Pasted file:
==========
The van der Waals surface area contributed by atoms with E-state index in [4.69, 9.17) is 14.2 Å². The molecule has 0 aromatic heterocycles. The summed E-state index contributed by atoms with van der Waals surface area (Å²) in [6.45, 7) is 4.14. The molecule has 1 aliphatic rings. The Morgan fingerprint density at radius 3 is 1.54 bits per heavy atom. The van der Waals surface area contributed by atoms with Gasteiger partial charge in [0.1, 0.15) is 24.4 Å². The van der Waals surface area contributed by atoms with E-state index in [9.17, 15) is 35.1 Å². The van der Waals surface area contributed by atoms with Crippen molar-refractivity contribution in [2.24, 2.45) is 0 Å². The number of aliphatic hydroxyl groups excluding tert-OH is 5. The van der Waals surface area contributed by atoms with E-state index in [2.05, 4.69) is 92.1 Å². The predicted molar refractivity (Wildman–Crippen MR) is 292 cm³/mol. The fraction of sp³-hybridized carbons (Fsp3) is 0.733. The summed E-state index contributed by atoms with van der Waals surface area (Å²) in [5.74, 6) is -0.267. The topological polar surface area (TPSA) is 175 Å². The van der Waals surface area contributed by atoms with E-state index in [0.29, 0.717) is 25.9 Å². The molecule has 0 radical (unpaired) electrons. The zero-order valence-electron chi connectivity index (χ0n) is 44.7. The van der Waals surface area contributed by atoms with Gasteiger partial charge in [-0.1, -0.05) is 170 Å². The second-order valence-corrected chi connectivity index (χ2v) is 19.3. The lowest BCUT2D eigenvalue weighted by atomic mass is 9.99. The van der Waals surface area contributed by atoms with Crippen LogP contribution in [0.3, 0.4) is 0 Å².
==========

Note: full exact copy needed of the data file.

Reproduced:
The van der Waals surface area contributed by atoms with E-state index in [4.69, 9.17) is 14.2 Å². The molecule has 0 aromatic heterocycles. The summed E-state index contributed by atoms with van der Waals surface area (Å²) in [6.45, 7) is 4.14. The molecule has 1 aliphatic rings. The Morgan fingerprint density at radius 3 is 1.54 bits per heavy atom. The van der Waals surface area contributed by atoms with Gasteiger partial charge in [0.1, 0.15) is 24.4 Å². The van der Waals surface area contributed by atoms with E-state index in [9.17, 15) is 35.1 Å². The van der Waals surface area contributed by atoms with Crippen molar-refractivity contribution in [2.24, 2.45) is 0 Å². The number of aliphatic hydroxyl groups excluding tert-OH is 5. The van der Waals surface area contributed by atoms with E-state index in [2.05, 4.69) is 92.1 Å². The predicted molar refractivity (Wildman–Crippen MR) is 292 cm³/mol. The fraction of sp³-hybridized carbons (Fsp3) is 0.733. The summed E-state index contributed by atoms with van der Waals surface area (Å²) in [5.74, 6) is -0.267. The topological polar surface area (TPSA) is 175 Å². The van der Waals surface area contributed by atoms with E-state index in [0.29, 0.717) is 25.9 Å². The molecule has 0 radical (unpaired) electrons. The zero-order valence-electron chi connectivity index (χ0n) is 44.7. The van der Waals surface area contributed by atoms with Gasteiger partial charge in [-0.1, -0.05) is 170 Å². The second-order valence-corrected chi connectivity index (χ2v) is 19.3. The lowest BCUT2D eigenvalue weighted by atomic mass is 9.99. The van der Waals surface area contributed by atoms with Crippen LogP contribution in [0.3, 0.4) is 0 Å².